How brand stories on packaging influence consumer behavior and purchase intentRelevant topics Archive, Advertising
Once upon a time, our ancestors would gather around a fire to tell stories, sharing their imaginations and lessons with others. Fast-forward to today and we are still sharing stories, but accompanied by smartphones instead of fires.
Consumer expectations today
In today’s world of lengthy ingredient lists, required labels and brand noise, consumers desire products with complete simplicity and zero overwhelming attributes. As a result, we now have a trend where products avoid over-the-top explanations and emphasize just the main ingredients. The minimal ingredients and fresh connotation remain driving factors in the purchase decision-making for consumers. Now, the challenge for brands is figuring out the extent to which a brand story will influence consumer behavior.
Effect of brand stories on packages
Neuromarketing research has shown that short brand stories on packaging, specifically on fast-moving consumer good (FMCG) packages, have a positive impact on consumers’ behavioral responses and intentions to the brands, compared to packages with no brand stories or content in a list-format. Short brand stories (less than 100 words) provide consumers with enough content to transport them into the world of the story. In addition, word of mouth is more likely to occur when there is a short story on the packages.
In plain terms, short and sweet will gain consumer attention. You can still leave a positive impression on consumers without writing a novel on the packaging. The stories that leave positive impressions will then be stored in the consumers’ memories. When it’s time to make a decision on which brands to purchase or refer, consumers rely on memories to help make that decision. And according to behavioral economist, Daniel Kahneman, it’s the memory of the experiences that drive decision, not the actual experience itself. By providing a short brand story, specifically with a positive ending, the brand experience will be stored as a positive memory for future reference.
Case: Van Leeuwen Ice Cream
Take a look at one of my favorite ice cream brands, Van Leeuwen Ice Cream. Van Leeuwen Ice Cream is based in Brooklyn, New York that focuses on fresh ingredients with vegan options. Their original packaging was overwhelming and I probably wouldn’t have tried it if it weren’t for the single scoops from their ice cream trucks. However, they recently redesigned their packaging that provides clean branding in the front with a short brand story on the back. Their packaging became such a hit that consumers began to Instagram the ice cream pints in grocery stores!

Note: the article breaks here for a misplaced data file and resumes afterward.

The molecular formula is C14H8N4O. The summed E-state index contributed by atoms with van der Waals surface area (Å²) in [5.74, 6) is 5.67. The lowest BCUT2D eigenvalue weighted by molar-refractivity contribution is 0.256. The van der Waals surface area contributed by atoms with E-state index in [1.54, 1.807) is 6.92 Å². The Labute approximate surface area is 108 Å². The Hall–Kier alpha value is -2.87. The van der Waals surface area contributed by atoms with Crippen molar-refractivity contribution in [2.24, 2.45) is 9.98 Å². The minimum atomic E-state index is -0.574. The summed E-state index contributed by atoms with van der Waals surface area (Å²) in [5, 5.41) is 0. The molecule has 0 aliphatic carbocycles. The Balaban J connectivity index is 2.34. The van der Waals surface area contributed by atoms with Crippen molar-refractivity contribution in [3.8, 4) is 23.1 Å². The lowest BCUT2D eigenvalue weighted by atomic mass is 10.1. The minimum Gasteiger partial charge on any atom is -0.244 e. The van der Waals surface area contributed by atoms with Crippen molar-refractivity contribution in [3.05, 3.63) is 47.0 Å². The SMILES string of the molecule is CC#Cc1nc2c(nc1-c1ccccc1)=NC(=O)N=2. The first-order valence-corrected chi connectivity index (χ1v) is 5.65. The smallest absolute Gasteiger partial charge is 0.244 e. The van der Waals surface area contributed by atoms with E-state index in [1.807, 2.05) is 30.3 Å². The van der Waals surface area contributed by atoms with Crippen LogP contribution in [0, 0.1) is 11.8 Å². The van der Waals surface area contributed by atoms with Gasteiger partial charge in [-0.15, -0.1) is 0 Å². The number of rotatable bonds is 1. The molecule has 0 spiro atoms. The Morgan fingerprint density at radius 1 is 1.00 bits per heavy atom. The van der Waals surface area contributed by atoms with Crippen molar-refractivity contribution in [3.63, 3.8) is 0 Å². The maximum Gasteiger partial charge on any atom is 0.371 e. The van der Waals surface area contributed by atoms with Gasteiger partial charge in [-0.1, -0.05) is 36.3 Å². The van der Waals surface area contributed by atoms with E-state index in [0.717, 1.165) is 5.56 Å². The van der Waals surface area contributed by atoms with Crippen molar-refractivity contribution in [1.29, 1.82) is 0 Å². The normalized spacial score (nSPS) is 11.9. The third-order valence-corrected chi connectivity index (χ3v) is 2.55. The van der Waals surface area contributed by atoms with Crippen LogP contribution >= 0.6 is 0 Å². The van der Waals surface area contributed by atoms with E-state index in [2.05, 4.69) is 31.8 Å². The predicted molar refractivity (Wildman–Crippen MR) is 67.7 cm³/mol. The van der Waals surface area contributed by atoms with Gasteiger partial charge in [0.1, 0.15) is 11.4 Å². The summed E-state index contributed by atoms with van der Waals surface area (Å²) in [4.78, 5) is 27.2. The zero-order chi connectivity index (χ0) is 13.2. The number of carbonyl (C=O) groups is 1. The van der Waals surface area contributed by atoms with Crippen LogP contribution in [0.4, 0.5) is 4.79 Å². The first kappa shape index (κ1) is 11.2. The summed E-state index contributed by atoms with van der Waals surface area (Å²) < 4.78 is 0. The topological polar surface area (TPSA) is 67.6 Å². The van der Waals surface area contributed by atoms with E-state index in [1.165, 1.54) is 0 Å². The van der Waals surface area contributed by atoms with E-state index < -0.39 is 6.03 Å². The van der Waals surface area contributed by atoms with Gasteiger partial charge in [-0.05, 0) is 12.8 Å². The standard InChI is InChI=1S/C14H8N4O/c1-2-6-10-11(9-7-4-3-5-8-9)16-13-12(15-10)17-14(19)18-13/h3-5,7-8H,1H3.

So what happened? Their redesigned packaging led to an increase in sale by 50% where 80% of their new customers were coming from Instagram. While research does not show a significant correlation between short brand stories and purchase intent, brand experiences that are ‘Instagramable’ will naturally welcome new customers because of how consumers create memories and make decisions. In other words, these shared experiences on social media provide viewers a taste of what the brand experience is like: positive and delightful.
Short brand stories on FMCG packages should be used as a brand extension that adds flavor to the product packaging. The brand story should end on a sweet note, allowing consumers to remember the experience as a positive memory for future references. The overall design of an FMCG package should also be appealing to the consumer’s eye to initially grab a consumer’s attention.
Take Home Points
- Keep it short and sweet: use less than 100 words for brand stories on packaging
- Transport your audience into your world through your brand story with a positive aftertaste
- Invite today’s consumer with an ‘Instagramable’ brand story/package experience
Imagine walking through your local supermarket to buy some fruits and vegetables. We are automatically drawn to that intense red tomato because it looks a lot juicier and tastier than the ones that are pale red.
Sounds familiar? It probably is, because we learned from a young age that fruits and vegetables with richer colors are ripe and have a greater quality. This does not only apply to fruits and vegetables, but also to other food packages. We are, for example, subconsciously scanning for light colored packages when we would like to have something healthy. Our brains associate light colors with healthy options. However, this positive health indication does not always work out as positive as we expect it to be...